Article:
The Senate passed its first significant legislation Thursday to clarify a law about when vehicles must stop for school buses.
For years, Georgia law required motorists – on both sides of the road – to stop when a school bus extends its stop arm unless the way had a grassy or concrete median, and in that case, oncoming traffic could continue to move.
However, last year on the last day of the legislative session lawmakers passed a bill allowing vehicles to catch a school bus if the road had a turning lane.
As soon as it passed, school transportation officials called foul.
Sen. Bill Heath, (R -Bremen), said he received a call from a school transportation official who told him lawmakers “made a fatal error” that would put “students at risk across the state.”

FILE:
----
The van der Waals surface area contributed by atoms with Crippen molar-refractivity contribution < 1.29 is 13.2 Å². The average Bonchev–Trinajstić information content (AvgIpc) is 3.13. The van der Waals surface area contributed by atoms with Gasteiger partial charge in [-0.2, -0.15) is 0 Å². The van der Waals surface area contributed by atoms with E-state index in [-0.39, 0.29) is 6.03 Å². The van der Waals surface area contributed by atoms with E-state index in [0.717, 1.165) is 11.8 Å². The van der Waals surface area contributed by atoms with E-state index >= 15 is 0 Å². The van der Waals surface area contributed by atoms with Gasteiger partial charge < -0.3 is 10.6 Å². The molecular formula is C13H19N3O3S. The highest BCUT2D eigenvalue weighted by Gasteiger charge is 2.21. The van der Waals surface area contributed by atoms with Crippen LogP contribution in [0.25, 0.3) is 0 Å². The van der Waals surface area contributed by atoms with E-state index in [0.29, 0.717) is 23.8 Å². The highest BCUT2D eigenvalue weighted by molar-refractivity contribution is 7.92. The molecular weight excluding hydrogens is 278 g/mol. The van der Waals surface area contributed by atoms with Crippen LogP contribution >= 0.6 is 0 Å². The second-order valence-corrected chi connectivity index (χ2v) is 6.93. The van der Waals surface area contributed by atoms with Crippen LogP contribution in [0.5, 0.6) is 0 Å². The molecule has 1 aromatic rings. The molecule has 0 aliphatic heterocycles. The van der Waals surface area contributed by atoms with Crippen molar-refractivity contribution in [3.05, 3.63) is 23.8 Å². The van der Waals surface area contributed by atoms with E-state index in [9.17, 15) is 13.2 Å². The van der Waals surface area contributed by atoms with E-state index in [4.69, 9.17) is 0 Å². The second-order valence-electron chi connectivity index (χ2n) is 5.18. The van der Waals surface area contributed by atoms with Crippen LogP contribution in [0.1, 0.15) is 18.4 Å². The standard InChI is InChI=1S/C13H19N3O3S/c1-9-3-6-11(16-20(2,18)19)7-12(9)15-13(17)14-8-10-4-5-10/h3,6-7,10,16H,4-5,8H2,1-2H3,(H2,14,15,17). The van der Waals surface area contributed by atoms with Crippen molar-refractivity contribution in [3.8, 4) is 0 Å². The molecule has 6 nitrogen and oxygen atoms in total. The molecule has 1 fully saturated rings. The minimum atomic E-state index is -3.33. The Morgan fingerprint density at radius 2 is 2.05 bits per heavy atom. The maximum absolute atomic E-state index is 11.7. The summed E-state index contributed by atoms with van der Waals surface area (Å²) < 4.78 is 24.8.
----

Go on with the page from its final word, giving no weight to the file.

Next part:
“I doubt if anything happened. I did have a judge that said he prosecuted thousands of violations of the law as it was previously,” Heath said.
The Senate passed the bill unanimously, and Heath expects quick action by the house to get it to the governor’s desk. A provision in the legislation allows the governor to sign it early and not wait until after the legislative session, so that it becomes law, and makes roads safer for children, as soon as possible.